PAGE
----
I follow God: I follow Jesus

Upon further reflection, God chose to speak to me in exactly the way that I needed, at the perfect time. God may not always work on our timetable, but His timing is always perfect. And His promises to us always come true. One of those promises is that if you seek Him, you will find Him (Matthew 7:7-8).

“Ask, and it will be given to you; seek, and you will find; knock, and it will be opened to you. 8 For everyone who asks receives, and the one who seeks finds, and to the one who knocks it will be opened.”
Matthew 7:7-8

It is today my humble prayer that you will know God via His only begotten Son, Jesus Christ, and thereby know the intense and life-changing love that God has waiting for you. My road to faith, and since, has not always been easy. But I have never been sorry that I asked God to come near, and He did. In fact, God came nearer than anyone ever expected. He came to us in person, in Jesus.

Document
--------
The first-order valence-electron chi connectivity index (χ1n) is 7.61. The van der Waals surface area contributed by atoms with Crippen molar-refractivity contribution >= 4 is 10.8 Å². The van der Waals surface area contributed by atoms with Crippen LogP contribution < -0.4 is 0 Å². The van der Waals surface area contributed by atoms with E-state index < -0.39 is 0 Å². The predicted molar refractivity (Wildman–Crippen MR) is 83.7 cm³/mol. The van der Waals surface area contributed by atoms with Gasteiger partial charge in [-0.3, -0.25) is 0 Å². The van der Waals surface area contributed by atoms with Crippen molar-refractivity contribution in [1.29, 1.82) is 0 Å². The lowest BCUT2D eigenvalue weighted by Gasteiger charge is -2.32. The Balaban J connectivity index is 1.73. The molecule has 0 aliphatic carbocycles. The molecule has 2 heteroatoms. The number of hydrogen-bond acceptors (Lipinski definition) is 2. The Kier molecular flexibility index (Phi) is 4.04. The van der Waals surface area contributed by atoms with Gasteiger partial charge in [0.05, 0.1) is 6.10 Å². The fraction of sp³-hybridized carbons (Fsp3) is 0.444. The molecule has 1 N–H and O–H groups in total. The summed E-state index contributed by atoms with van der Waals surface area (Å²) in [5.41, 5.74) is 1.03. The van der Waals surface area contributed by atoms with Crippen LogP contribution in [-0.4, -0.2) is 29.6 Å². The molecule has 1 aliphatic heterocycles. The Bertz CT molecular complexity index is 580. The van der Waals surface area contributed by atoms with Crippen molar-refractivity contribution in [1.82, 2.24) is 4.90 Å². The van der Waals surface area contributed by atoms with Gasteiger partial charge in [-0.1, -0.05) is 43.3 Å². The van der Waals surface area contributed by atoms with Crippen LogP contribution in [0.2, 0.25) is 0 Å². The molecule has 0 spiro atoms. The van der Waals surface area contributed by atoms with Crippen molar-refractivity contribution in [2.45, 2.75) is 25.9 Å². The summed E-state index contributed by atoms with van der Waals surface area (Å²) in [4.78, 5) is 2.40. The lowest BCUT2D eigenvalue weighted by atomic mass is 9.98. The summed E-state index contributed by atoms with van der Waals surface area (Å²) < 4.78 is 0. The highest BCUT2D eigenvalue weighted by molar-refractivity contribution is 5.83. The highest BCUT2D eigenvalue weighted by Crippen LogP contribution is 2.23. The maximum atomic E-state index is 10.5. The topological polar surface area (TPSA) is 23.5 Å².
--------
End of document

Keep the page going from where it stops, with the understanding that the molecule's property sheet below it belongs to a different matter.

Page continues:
Sparrow photo by Hedera Baltica via Flickr, cc, Forest photo by Justin Kern (with modification) via Flickr, cc
hebrews 13:2
The Homeless Man and A Bottle of Tea

The first thing that hit me was the overwhelming stench of body odor. Every part of me resisted allowing this dirty, wretched, man into my home. Men were filing into my husband’s Thursday night bible study, Band of Brothers. But then here was THIS man. One of the regulars brought him in hopes of reaching the man with the gospel of grace and hope.

Good intentions.

Yikes, I hate when that happens. My good deed of opening our home as a refuge to those seeking more of Jesus just was hit with a curve ball.

“Well, Lord, I really meant for it to be to the normal people.

The clean people.

I mean, really, how much is this to ask of me. I already give up my comfort for all these men.”

The ones who don’t make me uncomfortable or smell up my house.

Oops, really feeling not so spiritual right now.

I started to get angry at the guy who brought him. This is my home. Wouldn’t he know better than bring an “unsafe” guy here? This dirty man. This destitute man. Does he have a disease?

What if he was a thief? What then?

He seemed nervous and quickly walked past me to the back of the house where the men met each week. He also seemed to know instinctively what I was feeling about him and averted direct eye contact. I remembered him from seeing him make his rounds from place to place in our little town. Actually, I am pretty sure he walked everywhere.